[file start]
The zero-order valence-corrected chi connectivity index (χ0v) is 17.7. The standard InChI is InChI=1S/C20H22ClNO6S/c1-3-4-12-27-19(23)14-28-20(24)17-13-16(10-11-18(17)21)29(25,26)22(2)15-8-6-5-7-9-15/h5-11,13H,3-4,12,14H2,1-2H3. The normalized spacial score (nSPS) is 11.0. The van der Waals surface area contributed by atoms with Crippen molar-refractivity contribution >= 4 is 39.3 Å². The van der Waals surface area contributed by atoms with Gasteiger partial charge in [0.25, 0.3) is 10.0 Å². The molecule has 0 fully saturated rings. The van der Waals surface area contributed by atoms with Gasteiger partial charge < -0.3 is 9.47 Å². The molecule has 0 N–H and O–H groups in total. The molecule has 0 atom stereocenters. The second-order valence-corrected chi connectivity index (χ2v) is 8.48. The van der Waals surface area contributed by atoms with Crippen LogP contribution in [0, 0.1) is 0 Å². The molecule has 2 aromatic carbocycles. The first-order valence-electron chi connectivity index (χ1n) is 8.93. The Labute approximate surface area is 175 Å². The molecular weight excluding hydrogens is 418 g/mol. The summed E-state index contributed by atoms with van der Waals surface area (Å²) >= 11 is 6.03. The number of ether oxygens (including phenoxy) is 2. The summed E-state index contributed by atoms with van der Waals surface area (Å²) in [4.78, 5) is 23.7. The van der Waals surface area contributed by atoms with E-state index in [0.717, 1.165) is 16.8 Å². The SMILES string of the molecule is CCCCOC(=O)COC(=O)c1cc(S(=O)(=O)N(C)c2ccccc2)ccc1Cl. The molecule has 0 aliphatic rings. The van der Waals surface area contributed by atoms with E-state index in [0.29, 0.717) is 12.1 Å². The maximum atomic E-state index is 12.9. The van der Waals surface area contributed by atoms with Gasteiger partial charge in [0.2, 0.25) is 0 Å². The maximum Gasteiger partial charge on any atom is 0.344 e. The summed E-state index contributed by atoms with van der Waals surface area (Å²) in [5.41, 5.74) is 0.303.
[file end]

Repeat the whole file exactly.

The zero-order valence-corrected chi connectivity index (χ0v) is 17.7. The standard InChI is InChI=1S/C20H22ClNO6S/c1-3-4-12-27-19(23)14-28-20(24)17-13-16(10-11-18(17)21)29(25,26)22(2)15-8-6-5-7-9-15/h5-11,13H,3-4,12,14H2,1-2H3. The normalized spacial score (nSPS) is 11.0. The van der Waals surface area contributed by atoms with Crippen molar-refractivity contribution >= 4 is 39.3 Å². The van der Waals surface area contributed by atoms with Gasteiger partial charge in [0.25, 0.3) is 10.0 Å². The molecule has 0 fully saturated rings. The van der Waals surface area contributed by atoms with Gasteiger partial charge < -0.3 is 9.47 Å². The molecule has 0 N–H and O–H groups in total. The molecule has 0 atom stereocenters. The second-order valence-corrected chi connectivity index (χ2v) is 8.48. The van der Waals surface area contributed by atoms with Crippen LogP contribution in [0, 0.1) is 0 Å². The molecule has 2 aromatic carbocycles. The first-order valence-electron chi connectivity index (χ1n) is 8.93. The Labute approximate surface area is 175 Å². The molecular weight excluding hydrogens is 418 g/mol. The summed E-state index contributed by atoms with van der Waals surface area (Å²) >= 11 is 6.03. The number of ether oxygens (including phenoxy) is 2. The summed E-state index contributed by atoms with van der Waals surface area (Å²) in [4.78, 5) is 23.7. The van der Waals surface area contributed by atoms with E-state index in [0.717, 1.165) is 16.8 Å². The SMILES string of the molecule is CCCCOC(=O)COC(=O)c1cc(S(=O)(=O)N(C)c2ccccc2)ccc1Cl. The molecule has 0 aliphatic rings. The van der Waals surface area contributed by atoms with E-state index in [0.29, 0.717) is 12.1 Å². The maximum atomic E-state index is 12.9. The van der Waals surface area contributed by atoms with Gasteiger partial charge in [0.2, 0.25) is 0 Å². The maximum Gasteiger partial charge on any atom is 0.344 e. The summed E-state index contributed by atoms with van der Waals surface area (Å²) in [5.41, 5.74) is 0.303.